The Daily Mail last week it launched a vicious attack on Ed Miliband’s father. Based on one diary entry, which Ralph Miliband made when he was 17, it described him as “THE MAN WHO HATED BRITAIN”. A pretty nasty smear on a man who is not here to defend himself. The claim was also quite dubious, given that Miliband Senior served in the Navy during World War II.
Ed Miliband, unsurprisingly, came out fighting in defence of his father. He demanded the right to reply, only for the Daily Mail to publish his defence of his father alongside a reprint of the original article and a defiant editorial insisting that they were right.
The Mail may have miscalculated. It is drawing criticism from all sides, including from David Cameron and top headmasters. Also, a paper which printed headlines like “Hurrah for the Blackshirts!” in the 1930s should have perhaps been a bit more careful about digging up other people’s dirt from 75 years ago (see Roy Greenslade’s piece in the Guardian for more on this). Alastair Campbell’s rant against the paper on Newsnight is sure to become a viral internet hit. Whatever you think of Campbell (and I don’t think very much of him), his description of the Mail as “the worst of British values masquerading as the best” resonates.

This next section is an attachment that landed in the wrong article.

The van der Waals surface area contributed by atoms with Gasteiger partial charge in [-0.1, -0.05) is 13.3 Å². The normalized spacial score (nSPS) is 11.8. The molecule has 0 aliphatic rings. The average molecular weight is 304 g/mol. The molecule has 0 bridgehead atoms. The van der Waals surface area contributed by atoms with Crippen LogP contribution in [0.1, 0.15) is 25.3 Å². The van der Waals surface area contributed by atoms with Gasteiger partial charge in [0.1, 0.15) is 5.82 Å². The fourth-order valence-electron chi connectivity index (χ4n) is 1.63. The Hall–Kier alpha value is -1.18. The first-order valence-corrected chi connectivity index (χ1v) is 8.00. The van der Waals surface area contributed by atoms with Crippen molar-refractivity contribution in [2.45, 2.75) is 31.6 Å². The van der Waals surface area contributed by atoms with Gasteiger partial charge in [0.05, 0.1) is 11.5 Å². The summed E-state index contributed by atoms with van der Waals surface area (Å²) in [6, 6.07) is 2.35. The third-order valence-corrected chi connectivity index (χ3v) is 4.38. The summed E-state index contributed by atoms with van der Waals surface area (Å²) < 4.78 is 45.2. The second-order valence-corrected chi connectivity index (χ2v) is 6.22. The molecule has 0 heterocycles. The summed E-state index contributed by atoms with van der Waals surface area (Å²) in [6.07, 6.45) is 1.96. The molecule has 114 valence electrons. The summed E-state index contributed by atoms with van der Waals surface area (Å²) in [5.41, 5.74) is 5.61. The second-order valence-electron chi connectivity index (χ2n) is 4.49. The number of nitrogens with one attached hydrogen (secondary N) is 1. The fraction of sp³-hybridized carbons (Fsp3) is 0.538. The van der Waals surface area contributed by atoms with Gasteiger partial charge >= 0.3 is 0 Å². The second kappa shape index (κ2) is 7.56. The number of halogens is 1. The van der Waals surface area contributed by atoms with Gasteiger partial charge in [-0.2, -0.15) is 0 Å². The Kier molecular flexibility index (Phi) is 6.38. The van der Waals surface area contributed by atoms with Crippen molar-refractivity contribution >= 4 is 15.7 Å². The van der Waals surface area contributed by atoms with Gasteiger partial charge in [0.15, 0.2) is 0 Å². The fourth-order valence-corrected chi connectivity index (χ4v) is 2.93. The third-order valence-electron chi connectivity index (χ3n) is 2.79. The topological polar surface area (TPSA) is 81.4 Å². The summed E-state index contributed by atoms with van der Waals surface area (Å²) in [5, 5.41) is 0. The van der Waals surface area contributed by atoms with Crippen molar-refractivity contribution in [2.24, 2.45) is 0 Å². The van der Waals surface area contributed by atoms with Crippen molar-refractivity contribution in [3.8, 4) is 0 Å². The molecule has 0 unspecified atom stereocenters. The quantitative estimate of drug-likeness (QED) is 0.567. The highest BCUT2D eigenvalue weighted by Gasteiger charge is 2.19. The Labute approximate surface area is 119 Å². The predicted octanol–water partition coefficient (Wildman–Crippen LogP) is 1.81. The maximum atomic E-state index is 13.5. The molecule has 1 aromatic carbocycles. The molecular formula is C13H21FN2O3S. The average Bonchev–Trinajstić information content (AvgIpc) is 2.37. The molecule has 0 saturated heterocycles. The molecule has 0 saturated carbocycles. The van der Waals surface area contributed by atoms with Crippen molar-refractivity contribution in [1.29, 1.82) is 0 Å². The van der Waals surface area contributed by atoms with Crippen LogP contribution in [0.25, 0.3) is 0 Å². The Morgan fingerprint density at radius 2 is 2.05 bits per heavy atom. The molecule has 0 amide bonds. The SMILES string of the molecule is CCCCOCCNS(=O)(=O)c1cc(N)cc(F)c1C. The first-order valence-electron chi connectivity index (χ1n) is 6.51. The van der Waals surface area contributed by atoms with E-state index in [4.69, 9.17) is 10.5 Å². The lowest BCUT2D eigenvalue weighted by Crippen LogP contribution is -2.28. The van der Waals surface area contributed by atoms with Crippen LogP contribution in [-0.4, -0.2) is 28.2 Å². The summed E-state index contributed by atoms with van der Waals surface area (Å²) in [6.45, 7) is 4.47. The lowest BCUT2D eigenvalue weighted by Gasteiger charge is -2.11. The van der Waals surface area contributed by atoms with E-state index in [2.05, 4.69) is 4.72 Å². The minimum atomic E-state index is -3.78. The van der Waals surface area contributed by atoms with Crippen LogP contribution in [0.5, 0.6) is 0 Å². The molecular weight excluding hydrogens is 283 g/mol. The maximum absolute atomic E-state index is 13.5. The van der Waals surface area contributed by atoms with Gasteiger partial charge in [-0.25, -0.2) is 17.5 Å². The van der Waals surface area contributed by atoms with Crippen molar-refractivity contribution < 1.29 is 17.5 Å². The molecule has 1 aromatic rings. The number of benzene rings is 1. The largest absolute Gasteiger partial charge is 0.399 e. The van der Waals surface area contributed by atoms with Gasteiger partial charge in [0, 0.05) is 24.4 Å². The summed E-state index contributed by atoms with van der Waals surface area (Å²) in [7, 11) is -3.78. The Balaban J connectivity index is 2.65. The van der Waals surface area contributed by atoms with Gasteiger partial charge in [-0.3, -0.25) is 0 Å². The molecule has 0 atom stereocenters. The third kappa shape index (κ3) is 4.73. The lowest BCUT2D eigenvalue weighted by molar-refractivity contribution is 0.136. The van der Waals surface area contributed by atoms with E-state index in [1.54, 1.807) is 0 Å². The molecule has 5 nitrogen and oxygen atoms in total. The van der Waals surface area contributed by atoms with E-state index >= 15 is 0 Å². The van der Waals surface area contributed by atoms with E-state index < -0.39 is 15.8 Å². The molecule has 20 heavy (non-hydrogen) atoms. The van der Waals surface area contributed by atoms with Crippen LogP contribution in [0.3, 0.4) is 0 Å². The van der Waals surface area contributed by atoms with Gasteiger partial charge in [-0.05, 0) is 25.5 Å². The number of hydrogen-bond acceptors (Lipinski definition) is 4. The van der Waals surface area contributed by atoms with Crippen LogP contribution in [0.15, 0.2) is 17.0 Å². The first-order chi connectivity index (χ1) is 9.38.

Miliband emerges from this row with his reputation enhanced, while an opinion poll reveals that a majority of people think the paper is in the wrong, and 57% of the Mail’s own readers believe the paper’s editor should apologise.
Paul Dacre himself has kept a low profile during this row. The Media Blog points out that the Mail is usually quick to demand that heads roll at the BBC or Channel 4 when they broadcast something offensive, however it does not extend that standard to its own editor.
Compounding the offence, sister publication The Mail on Sunday is in hot water after it sent undercover reporters to the funeral of Miliband’s uncle – apparently to try and get some juicy gossip. At least that paper apologised.
It’s easy to put this down to the rough and tumble of politics – the Labour party is ahead in the polls, and the Mail want to discredit the party’s leader by any means possible. There’s a good debate to be had about the merits of Labour’s policies… so let’s have that debate, rather than cheap character assassination.
There’s also a wider issue here: how many other people has the Mail attacked, and how many of them, unlike Miliband, have no platform of their own with which to fight back?
Amidst all this, it’s great news that the Government has rejected plans for a new press self-regulation body – PressBoF – which would have meant the newspapers continuing to, as the Hacked Off campaign puts it, “mark their own homework”. The newspaper groups are opposed to the proposed press regulator backed by Royal Charter. They say it would lead to politicians meddling, and an end to the free press.
It’s a difficult balancing act, but self-regulation has been a failure. From the Hillsborough fans to Christopher Jeffries to Milly Dowler to Ralph Miliband, the papers have shown time and time again that they cannot be trusted to police themselves.